General News of 2013-12-26

Kufuor defends his anti-corruption legacy

Former President John Agyekum Kufuor says the fight against corruption cannot remain at the personal level alone but should also be carried to perpetrators at the institutional level.

It should also be fought with truth, not lies, because the word “corruption” is about the most abused word in Ghana today as everyone hurls the accusation at the least opportunity while giving it twisted interpretations sometimes backed by wild claims.

He was responding to questions on Asempa FM’s Ekosii Sen programme on Tuesday, and told host, Captain Smart that for all the measures his administration took to fight corruption, there is no justification in accusations that his government did nothing to fight corruption.

Among other measures, he said the introduction of the Public Procurement Law, the Financial Administration Law and the establishment of the Internal Audit Authority all point to the lengths his government went to combat corruption.

For instance, he said, the Public Procurement Law was introduced to fight big corrupt practices which occur in public procurement while the Internal Audit Authority was established to help track day-to-day expenditures in the ministries and departments ahead of annual audits by external auditors.

Beyond the measures, he said enforcement was key to serve as a deterrent, and while not all cases of actions taken against offenders became public knowledge, his government really did a lot in combating corruption.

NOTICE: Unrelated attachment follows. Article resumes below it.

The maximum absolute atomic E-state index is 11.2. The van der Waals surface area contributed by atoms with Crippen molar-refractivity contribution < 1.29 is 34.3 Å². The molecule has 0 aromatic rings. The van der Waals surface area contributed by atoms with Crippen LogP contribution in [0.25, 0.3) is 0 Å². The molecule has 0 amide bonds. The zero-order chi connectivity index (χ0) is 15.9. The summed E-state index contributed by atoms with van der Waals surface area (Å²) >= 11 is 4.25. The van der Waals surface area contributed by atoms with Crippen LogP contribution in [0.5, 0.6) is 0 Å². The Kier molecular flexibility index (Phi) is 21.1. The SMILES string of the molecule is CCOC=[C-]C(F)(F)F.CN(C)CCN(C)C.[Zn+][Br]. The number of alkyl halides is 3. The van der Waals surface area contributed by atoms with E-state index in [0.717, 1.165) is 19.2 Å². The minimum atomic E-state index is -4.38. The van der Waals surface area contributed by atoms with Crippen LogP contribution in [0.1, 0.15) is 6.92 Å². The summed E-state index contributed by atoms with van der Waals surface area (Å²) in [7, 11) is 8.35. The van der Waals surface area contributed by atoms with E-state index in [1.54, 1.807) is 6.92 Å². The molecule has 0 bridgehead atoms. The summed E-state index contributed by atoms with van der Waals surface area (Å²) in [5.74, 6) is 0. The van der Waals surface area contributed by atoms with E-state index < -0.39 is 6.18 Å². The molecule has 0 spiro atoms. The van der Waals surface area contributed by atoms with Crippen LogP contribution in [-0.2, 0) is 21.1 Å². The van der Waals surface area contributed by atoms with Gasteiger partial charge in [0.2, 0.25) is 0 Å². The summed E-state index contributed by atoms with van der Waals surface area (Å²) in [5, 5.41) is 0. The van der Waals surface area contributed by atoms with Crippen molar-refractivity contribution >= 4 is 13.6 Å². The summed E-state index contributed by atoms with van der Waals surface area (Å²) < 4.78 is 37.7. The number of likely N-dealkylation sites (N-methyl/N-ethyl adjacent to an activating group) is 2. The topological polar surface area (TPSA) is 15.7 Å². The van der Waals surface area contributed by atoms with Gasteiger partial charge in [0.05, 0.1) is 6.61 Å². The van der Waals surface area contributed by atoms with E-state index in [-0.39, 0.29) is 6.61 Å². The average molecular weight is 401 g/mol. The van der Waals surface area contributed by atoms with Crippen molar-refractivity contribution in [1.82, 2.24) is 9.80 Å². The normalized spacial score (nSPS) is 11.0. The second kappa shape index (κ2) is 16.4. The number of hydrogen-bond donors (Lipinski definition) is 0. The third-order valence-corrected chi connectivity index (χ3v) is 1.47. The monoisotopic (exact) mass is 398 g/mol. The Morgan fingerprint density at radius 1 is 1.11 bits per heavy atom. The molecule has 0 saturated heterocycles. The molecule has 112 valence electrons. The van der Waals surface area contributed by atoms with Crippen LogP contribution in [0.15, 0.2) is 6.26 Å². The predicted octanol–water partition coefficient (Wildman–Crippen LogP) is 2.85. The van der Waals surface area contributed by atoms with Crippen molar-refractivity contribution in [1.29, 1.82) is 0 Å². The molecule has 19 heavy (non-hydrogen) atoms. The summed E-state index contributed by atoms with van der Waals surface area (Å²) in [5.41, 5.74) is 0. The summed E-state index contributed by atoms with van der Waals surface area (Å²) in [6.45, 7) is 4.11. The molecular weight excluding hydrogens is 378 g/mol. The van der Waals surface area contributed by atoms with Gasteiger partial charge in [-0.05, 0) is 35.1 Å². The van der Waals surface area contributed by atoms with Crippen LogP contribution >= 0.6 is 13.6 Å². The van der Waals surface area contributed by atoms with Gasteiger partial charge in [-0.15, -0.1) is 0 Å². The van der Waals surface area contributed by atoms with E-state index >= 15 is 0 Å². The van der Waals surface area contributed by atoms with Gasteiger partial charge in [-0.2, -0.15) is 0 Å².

He repudiated claims that he and his family monopolised corruption while in government, saying such wild claims rather belie those who make the claims.

President Kufuor said his comment that “corruption is as old as Adam” had been taken out of context and given a contrary meaning to the admonishing he had given his ministers to lookout for people who might tempt them to be corrupt.

On that occasion, he said he had admonished his ministers in a first meeting during his administration that power (political) came with many corrupting appeals including the offer of beautiful lasses and wanted them to be aware when such temptations come their way.

That, together with his counsel to them that on such occasions, they needed to pinch themselves to be reminded of their duty to serve diligently, have all been taken to mean he failed to fight corruption.

But borrowing from the American idiom ‘every man has his price’, President Kufuor said man is fallible while ageing brings decay and so beyond the measures, self-discipline was also key for any individual to overcome the temptation; hence he impressed these convictions upon his appointees. That is the essence of his claim that corruption is as old as Adam and not because he failed to fight it, he stressed.